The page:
I’m sure it was somewhat therapeutic, but for the most part it just happened. I mean, It was not hard or painful to write about certain topics, as they come to mind often. I think with the later stuff, like my short lived marriage and divorce, put things into a more comical perspective when written. But over all, I think even since I wrote the book, I have developed my writing skills and become a better “writer”.
How have your family and friends reacted to the book?
The reactions varied. My mom hates the book, which is ironic since I do give her quite a bit of praise and forgave her for everything in our lives. Most of my friends dug the book. Some have never commented on it to me. So over all the reaction seems mixed.
In the book you mention starting Struggle when you were only 15 years old, what was the scene in San Diego like back then? Being underage was it hard to book gigs or did you organise all ages events yourself?
Luckily for me, being from San Diego, the idea of a “scene” is so skewed. I think in most places, you can’t get away with having shows like Struggle and Three Mile Pilot, or The Locust and Rocket From the Crypt. But when I stated playing music, there was never a question of all ages vs. age restricted shows. The shows we played were only able to happen at all age venues. It was not till later on that it was an issue or even brought up. San Diego is a very conservative city, so artists had to think outside the box. Even in more recent years, San Diego had shows in the sewers, living rooms, parking lots, restaurants, parking garages and so on. All of which would be all ages. I think that with the booking aspects, things just started falling into place. I remember putting on shows when I was fifteen for fairly known artists such as Sleep, The Offspring, Jello Biafra, Blast, etc.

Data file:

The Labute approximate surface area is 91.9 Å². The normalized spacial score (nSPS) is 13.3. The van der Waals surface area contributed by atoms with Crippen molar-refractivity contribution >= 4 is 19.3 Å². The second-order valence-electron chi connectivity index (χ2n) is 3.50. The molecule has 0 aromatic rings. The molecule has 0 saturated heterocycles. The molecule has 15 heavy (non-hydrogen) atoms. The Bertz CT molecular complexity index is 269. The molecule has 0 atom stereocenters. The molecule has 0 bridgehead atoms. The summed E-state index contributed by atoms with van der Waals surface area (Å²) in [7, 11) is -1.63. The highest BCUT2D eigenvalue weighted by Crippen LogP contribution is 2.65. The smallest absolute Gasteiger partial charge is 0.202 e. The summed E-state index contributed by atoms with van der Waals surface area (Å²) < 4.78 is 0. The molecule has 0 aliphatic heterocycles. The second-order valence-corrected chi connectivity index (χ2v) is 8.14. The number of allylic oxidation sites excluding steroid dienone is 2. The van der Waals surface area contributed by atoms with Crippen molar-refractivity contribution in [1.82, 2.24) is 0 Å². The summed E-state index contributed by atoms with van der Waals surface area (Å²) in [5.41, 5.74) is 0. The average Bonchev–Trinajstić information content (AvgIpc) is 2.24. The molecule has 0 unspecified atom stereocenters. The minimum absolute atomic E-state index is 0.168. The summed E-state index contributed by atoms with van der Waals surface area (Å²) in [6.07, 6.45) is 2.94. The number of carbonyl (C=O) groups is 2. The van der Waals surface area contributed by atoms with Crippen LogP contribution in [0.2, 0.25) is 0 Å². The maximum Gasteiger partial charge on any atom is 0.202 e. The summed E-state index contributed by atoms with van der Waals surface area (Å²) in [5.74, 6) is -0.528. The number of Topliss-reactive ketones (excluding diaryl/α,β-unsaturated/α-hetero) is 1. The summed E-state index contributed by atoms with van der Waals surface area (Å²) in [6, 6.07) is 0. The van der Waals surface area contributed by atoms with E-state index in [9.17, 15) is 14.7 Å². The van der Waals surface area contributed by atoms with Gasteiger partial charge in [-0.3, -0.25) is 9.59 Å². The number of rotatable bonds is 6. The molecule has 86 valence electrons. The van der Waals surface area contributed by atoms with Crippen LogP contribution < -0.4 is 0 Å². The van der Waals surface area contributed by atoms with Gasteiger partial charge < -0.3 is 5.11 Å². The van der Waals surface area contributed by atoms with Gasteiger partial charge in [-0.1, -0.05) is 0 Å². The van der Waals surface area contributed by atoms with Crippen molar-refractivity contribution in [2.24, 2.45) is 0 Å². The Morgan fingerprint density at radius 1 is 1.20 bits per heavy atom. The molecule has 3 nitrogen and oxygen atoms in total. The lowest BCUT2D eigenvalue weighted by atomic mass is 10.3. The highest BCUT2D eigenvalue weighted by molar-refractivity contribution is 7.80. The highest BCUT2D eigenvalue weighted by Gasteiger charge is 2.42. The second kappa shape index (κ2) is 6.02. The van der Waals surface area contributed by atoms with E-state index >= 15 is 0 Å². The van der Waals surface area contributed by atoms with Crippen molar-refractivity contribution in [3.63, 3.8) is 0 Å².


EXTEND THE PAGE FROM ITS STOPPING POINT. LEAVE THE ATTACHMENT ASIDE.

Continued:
I’m curious as to why you’ve never moved from San Diego? Is it because you thrive on the conservative nature of the city, that it challenges artists, or as you put it ‘forces artists to think outside the box’. Is that why many of your projects (particularly The Locust/Some Girls) have such a unique style?
I’m sure that has something to do with the art that comes from there. As conservative, racist, and transient as it is, I think it lends for some of the most creative art I have heard and seen in my life.
I never moved from San Diego because I do feel it’s “home”. As much as it has its negative aspects, I think the positive outweighs it by far. Plus, everywhere has pros and cons.
What was your first bass like, do you still have it? What sort of set up do you have now?